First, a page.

What we need to understand clearly is the fact that just as morality does and the code of ethics does, the concepts of crime and punishment were, are and will be functions of time and space subject to variations which can, sometimes, be significant.

Now to take a look at the evolution of the judicial systems in India. The Members of the Constituent Assembly saw the Judiciary as the bastion of rights and justice. They wanted to insulate the Courts from attempted coercion from forces within and outside government. Ambedkar was perhaps the greatest apostle in the assembly what he described as 'one single integrated judiciary' having jurisdiction and providing remedies in all cases arising under the constitutional law, the civil, or the criminal law, essential to maintain the unity of the country.

India has a single unified and integrated judicial system and the Supreme Court is at the apex of it. The regulating act of 1773 established, for the first time, the Supreme Court of Fort Williams in Calcutta in 1774. The ambiguities in that act led to frequent spats between the Supreme Court and the Governor General in Council. In 1781, this was remedied by substantially curtailing the powers of the Supreme Court in favour of the Governor General in Council.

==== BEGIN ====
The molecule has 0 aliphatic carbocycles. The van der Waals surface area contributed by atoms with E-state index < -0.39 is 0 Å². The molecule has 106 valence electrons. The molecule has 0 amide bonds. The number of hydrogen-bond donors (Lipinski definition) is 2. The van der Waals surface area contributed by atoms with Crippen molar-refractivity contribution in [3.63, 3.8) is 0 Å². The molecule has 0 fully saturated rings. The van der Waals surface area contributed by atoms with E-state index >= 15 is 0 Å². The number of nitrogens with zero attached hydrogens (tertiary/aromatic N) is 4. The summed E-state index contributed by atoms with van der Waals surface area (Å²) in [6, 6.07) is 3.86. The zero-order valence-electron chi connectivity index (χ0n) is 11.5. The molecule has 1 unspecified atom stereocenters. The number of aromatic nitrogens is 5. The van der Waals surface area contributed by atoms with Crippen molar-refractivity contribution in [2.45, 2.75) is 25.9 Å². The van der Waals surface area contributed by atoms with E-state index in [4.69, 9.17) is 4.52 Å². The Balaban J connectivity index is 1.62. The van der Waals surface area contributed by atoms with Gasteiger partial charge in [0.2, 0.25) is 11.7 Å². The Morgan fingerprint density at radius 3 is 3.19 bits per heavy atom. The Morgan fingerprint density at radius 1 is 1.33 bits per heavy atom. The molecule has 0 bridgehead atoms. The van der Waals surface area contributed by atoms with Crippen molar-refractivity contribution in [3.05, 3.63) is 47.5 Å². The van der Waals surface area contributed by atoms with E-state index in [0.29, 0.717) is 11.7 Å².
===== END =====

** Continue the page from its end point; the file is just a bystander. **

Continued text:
The Indian High courts act of 1861 was passed by British parliament to authorise the British monarch to create high courts in India. The story of India's modern judiciary begins with the Mayor's Courts. The Charter of 1726 created Mayor' Courts at all the three presidencies that is Madras, Calcutta and Bombay thus, for the first time, establishing a uniform judicial system. The Mayor's Court established under the Charter of 1687 enjoyed both civil and criminal jurisdiction.

A Federal Court was established at Delhi by the government of India act 1935. It's served as the immediate precursor to the current Supreme Court. The Indian judiciary is the last hope for citizens of India but people are losing faith in it largely on account of unacceptable number of pending cases.

An estimate has it that there are more than three crore cases pending in different courts of India. Many of these cases are pending for more than 10-20 years. The arrears in Tribunals and Commissions are staggering too and most cases directly impacted the common citizen, and in everyday life. To use a much worn out cliché, 'justice delayed is justice denied'.

(The writer is former Chief Secretary, Government of Andhra Pradesh)